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Wednesday, April 22 • 9:20am - 9:40am
Women’s Empowerment Through the Lyrics of Female Country Musicians

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Contemporary country music is not widely known for its subversion of traditional gender roles. On the contrary, country music is often seen as upholding stereotypes of southern culture, with particular focus on traditional displays of masculinity and femininity. Scholars argue that country music does continually reify notions of the gender binary, in which men and women are separate, and strictly so. Based on the stringent enforcement of the gender binary in country music, this paper will explore aspects of country music that are misogynistic, tinted with characteristics of hegemonic masculinity and the subordination and oppression of women. While these characteristics are undoubtedly relevant to an understanding of how country music polices gender, this paper will also explore the extent to which female country musicians, such as Carrie Underwood, Miranda Lambert and the Dixie Chicks, are writing music for women’s empowerment. Some posit that female country artists, while seeking to empower themselves and their audiences, covertly reinforce notions of traditional gender roles and feminine stereotypes within the country music scene. However, this paper will argue that, despite overtones of misogyny and women’s oppression, female artists seek to break the mold of hegemonic masculinity to empower female audiences through the reclamation of power and agency. To discern empowerment in the genre this paper will analyze the specific lyrics of songs by Carrie Underwood, Miranda Lambert and the Dixie Chicks. These lyrics, used as primary source material, will respond to the scholarly arguments that argue that female country articles are not transgressive.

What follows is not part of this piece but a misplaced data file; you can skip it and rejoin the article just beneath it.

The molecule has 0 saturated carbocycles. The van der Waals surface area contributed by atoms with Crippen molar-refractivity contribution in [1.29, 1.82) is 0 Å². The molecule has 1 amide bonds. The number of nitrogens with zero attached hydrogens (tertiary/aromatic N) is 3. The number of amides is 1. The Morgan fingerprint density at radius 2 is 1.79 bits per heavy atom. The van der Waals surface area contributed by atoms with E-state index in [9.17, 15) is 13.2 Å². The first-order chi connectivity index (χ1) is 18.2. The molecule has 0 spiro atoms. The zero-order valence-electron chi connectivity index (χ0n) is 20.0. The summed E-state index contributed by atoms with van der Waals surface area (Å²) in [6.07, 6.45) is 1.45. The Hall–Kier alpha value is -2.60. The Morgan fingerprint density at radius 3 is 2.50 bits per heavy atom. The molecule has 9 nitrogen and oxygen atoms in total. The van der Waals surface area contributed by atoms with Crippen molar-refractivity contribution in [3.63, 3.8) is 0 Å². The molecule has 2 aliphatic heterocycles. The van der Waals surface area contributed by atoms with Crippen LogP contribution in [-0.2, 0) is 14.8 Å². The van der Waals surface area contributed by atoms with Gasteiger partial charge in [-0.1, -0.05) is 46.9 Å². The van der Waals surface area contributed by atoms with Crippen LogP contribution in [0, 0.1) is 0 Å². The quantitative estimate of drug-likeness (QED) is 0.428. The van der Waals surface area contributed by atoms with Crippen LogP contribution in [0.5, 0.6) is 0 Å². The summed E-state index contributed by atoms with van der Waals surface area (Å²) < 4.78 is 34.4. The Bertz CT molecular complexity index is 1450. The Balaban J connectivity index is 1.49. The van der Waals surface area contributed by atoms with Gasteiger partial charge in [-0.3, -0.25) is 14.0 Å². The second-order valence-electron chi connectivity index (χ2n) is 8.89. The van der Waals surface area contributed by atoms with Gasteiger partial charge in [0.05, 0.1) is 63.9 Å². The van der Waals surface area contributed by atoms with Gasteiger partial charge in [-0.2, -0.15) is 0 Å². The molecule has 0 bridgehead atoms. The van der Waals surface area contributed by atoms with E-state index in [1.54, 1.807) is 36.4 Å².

Wednesday April 22, 2015 9:20am - 9:40am PDT
246 Zageir Hall

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